The Bombay High Court today observed that the National Broadcasting Association (NBA)-a self-regulatory body comprised of electronic media channels - was a toothless body and asked why media channels were not regulated. "We are surprised to know that there is no state control on electronic media. This body (NBA) is toothless... Why should it be unregulated?" the division bench said.
"The high court was shocked that while the print media has a statutory body regulating it, there isn't one for the electronic media", petitioner Nilesh Navalakha's advocate Shashwat Anand told Boom.
The high court was hearing an ongoing batch of pleas which sought an end to the "media trials" and guidelines for reporters covering crime. Three more channels - Anand Bazaar Patrika (ABP), NewsNation and India TV have also been made parties to the case. All parties have been directed to file the replies by the next date of hearing.
During the last hearing on September 3, the high court had urged media channels to exercise restraint while reporting on the details of the investigation surrounding the death of actor Sushant Singh Rajput.
We Uphold The Freedom Of The Press: Govt Affidavit
In its affidavit, the Ministry of Information and Broadcasting (I&B) said that the state upheld the freedom of the press and complaints, if any, with regards to media coverage in print or electronic outlets may be filed before the appropriate forum. The print media is expected to adhere to 'Norms of Journalistic Conduct' as framed by the Press Council of India (PCI); whereas the electronic media are covered under a self-regulatory mechanism—News Broadcasters Association (NBA), a representative body of news and current affairs channels, which has formulated code of Ethics and Broadcasting Standards to cover a wide range of principles to self-regulate news broadcasting.
"As per existing regulatory framework", electronic media also falls under "programmes telecast on private satellite TV channels" which are "regulated" in terms of the Cable Television Networks (Regulation) Act, 1995 and Cable Television Network Rules, 1994.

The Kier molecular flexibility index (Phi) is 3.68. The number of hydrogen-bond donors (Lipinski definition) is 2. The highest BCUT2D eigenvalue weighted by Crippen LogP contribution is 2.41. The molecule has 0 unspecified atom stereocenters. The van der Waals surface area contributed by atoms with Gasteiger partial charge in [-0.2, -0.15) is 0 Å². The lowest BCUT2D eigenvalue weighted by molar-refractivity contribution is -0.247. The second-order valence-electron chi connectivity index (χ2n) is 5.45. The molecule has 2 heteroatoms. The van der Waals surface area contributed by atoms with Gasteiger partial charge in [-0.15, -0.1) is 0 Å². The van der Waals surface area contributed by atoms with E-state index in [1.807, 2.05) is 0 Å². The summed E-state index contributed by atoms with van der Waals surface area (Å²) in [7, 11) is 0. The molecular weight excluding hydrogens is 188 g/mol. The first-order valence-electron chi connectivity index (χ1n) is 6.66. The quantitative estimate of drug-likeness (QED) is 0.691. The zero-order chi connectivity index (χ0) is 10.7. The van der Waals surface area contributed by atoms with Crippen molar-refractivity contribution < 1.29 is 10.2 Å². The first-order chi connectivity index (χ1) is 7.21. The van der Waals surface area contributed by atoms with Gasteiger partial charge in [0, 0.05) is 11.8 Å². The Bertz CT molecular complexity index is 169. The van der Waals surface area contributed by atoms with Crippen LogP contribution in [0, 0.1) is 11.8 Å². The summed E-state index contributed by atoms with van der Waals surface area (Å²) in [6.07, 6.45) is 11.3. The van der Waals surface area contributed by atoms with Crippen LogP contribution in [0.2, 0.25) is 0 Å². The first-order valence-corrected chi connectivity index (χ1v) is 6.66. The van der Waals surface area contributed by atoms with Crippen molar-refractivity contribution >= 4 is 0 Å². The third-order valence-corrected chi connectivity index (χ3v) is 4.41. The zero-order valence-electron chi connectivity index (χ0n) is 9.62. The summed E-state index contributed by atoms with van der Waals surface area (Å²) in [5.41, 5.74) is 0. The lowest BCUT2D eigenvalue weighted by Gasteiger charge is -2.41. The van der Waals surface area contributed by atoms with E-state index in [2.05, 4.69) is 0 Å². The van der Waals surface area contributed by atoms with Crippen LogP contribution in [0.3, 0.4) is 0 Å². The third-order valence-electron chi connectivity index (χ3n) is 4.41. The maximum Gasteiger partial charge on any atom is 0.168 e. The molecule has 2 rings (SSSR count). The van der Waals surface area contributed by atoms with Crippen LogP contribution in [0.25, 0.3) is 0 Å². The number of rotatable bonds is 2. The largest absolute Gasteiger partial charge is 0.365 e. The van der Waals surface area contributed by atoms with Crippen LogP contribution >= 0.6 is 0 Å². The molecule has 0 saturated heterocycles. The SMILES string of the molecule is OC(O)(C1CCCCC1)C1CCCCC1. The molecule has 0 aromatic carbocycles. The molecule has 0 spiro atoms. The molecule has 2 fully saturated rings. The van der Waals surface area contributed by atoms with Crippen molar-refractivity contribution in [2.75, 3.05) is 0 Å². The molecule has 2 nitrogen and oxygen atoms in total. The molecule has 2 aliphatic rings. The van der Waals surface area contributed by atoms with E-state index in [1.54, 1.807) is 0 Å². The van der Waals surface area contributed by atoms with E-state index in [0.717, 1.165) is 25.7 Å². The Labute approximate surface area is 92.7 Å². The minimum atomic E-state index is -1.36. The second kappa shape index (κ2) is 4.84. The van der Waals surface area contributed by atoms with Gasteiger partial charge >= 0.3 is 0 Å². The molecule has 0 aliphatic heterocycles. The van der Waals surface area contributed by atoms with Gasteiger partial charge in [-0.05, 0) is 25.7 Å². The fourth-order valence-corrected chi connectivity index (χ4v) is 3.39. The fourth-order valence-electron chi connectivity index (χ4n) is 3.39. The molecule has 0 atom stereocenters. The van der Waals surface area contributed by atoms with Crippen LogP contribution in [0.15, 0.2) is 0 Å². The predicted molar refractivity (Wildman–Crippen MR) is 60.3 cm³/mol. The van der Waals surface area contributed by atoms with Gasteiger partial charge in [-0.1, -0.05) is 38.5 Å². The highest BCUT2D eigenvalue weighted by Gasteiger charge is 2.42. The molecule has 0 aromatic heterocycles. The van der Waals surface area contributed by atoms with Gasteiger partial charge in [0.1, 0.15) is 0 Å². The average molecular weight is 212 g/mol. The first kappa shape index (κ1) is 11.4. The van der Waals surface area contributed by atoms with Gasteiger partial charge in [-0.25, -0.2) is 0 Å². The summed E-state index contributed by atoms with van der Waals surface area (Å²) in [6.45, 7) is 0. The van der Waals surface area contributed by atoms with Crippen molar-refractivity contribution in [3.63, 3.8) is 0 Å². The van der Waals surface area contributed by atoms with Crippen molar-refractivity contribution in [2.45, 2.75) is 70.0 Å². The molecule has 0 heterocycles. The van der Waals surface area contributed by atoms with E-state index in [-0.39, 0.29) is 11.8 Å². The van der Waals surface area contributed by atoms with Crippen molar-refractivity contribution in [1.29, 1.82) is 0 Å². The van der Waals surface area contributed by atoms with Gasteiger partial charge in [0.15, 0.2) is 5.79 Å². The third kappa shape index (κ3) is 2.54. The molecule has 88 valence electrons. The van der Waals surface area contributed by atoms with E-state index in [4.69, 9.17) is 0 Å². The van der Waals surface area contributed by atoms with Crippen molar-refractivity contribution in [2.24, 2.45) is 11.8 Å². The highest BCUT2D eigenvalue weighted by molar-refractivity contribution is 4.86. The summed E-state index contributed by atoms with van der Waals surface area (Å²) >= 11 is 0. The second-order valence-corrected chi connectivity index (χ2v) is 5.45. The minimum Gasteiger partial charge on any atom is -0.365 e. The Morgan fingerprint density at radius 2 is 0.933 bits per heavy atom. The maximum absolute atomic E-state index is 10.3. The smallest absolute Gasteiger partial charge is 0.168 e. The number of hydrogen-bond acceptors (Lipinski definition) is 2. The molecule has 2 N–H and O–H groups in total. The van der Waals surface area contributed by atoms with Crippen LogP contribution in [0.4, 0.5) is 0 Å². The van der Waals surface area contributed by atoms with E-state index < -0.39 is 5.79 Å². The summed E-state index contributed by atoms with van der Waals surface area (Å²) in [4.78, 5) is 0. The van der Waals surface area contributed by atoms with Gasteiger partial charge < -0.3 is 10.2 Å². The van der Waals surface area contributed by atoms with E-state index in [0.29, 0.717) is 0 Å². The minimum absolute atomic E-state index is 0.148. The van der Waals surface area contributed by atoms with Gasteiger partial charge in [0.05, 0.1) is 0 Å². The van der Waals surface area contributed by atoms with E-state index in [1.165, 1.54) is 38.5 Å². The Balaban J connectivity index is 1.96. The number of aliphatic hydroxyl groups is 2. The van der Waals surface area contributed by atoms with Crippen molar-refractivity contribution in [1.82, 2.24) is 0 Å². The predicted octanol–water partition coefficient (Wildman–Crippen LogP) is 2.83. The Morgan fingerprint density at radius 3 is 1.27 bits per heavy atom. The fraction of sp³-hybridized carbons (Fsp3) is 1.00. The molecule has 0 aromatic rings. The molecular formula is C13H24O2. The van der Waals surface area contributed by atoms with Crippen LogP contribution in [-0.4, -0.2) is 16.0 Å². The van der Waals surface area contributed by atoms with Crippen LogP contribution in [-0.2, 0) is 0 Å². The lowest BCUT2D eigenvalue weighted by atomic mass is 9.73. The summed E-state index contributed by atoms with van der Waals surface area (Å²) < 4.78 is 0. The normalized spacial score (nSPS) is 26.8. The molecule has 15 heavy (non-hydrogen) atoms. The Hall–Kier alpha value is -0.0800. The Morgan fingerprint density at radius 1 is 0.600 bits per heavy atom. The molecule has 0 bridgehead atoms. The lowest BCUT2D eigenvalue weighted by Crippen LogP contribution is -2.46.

Journalism today in complete defiance of ethics
Underscoring their submission, film producer Navalakha filed a supplementary affidavit suggesting that developments in the news coverage surrounding the death of actor Sushant Singh Rajput "clearly demonstrates" how the media "has been sensationalising" the issue and "scandalising" the same through their daily coverage.
The daily coverage constitutes "only a tip of the iceberg" and only goes on to show "the epidemic of gibberish and irrational, senseless, preposterous material masqueraded as 'news'".
Over the past 77 days, all the prime-time news anchors have debated over various angles of Rajput's death and made serious insinuating allegations without an iota of fact/truth or proof, said the petitioner. Navalakha referred to a fact check done by Boom to claim how "Aaj Tak purportedly manufactured certain tweets and falsely reported the screenshots calling them real and attributing them as the actor's last tweets" to make his point.
The electronic and print media have categorically ignored the reprimands and advisories issued by the PCI, which is a statutory body, the affidavit said. "…The media, particularly the electronic media, since a few years has been indulged into journalism in complete defiance to the journalistic ethics and in complete violation of the programme code." Navalakha added that the minute "momentary bias strides in", the news, "then it's all propaganda and not news…"
The plea submitted that it "solely seek course-correction and not a gag order" and that this was the "right time" for media organisations, journalists, reporters to "introspect their modus operandi" since these "people need to play the role of a facilitator and not of a judge or propagandist."
"Impeccable standards of journalism": Republic TV to HC
Countering charges and criticism towards its daily coverage of Rajput's death, Republic TV highlighted its role in the system to bring the "truth before the public". It added that over time, the media's role has evolved from "mechanical reporting of facts" to "questioning the conduct and propriety of public figures and state machinery".
Referring to Rajput's case, Republic TV said that its "investigative journalism and persistent style of its team in asking the right questions has led to the law and order machinery waking up and taking note of the evidence that its investigative journalism has brought into the public domain."
The channel has "put forth a plethora of evidence of unimpeachable character" which point out the grave irregularities in the investigation. The Arnab Goswami-led news outlet—which has been facing flak for its sustained coverage surrounding this issue—sought the dismissal of the plea suggesting that the petition has been filed with an ulterior motive and aims to curtail freedom of speech. By praying for a temporary postponement of the media coverage, the plea was effectively seeking a "gag order" against all media houses that are similarly placed, Republic TV's affidavit read.
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